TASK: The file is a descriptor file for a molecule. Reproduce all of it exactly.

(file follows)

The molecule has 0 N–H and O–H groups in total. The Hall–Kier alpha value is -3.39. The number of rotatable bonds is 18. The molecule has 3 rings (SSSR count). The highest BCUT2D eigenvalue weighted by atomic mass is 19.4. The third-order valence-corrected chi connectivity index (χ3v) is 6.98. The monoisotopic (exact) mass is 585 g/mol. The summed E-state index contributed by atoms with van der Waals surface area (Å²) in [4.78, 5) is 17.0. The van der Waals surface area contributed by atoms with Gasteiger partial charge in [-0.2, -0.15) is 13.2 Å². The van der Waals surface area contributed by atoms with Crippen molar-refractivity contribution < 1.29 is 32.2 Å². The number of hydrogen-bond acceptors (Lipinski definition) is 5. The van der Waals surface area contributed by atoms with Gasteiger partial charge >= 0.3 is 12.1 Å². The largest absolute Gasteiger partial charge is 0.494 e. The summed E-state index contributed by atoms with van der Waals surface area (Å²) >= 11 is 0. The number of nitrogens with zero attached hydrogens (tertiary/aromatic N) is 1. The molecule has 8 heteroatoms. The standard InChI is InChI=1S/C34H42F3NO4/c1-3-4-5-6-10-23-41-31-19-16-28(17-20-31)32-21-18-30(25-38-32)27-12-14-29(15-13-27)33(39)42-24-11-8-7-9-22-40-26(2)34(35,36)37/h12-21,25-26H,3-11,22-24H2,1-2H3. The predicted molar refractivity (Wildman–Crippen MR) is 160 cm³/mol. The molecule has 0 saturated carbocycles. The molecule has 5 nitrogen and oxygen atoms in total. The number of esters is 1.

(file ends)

The molecule has 0 N–H and O–H groups in total. The Hall–Kier alpha value is -3.39. The number of rotatable bonds is 18. The molecule has 3 rings (SSSR count). The highest BCUT2D eigenvalue weighted by atomic mass is 19.4. The third-order valence-corrected chi connectivity index (χ3v) is 6.98. The monoisotopic (exact) mass is 585 g/mol. The summed E-state index contributed by atoms with van der Waals surface area (Å²) in [4.78, 5) is 17.0. The van der Waals surface area contributed by atoms with Gasteiger partial charge in [-0.2, -0.15) is 13.2 Å². The van der Waals surface area contributed by atoms with Crippen molar-refractivity contribution < 1.29 is 32.2 Å². The number of hydrogen-bond acceptors (Lipinski definition) is 5. The van der Waals surface area contributed by atoms with Gasteiger partial charge >= 0.3 is 12.1 Å². The largest absolute Gasteiger partial charge is 0.494 e. The summed E-state index contributed by atoms with van der Waals surface area (Å²) >= 11 is 0. The number of nitrogens with zero attached hydrogens (tertiary/aromatic N) is 1. The molecule has 8 heteroatoms. The standard InChI is InChI=1S/C34H42F3NO4/c1-3-4-5-6-10-23-41-31-19-16-28(17-20-31)32-21-18-30(25-38-32)27-12-14-29(15-13-27)33(39)42-24-11-8-7-9-22-40-26(2)34(35,36)37/h12-21,25-26H,3-11,22-24H2,1-2H3. The predicted molar refractivity (Wildman–Crippen MR) is 160 cm³/mol. The molecule has 0 saturated carbocycles. The molecule has 5 nitrogen and oxygen atoms in total. The number of esters is 1.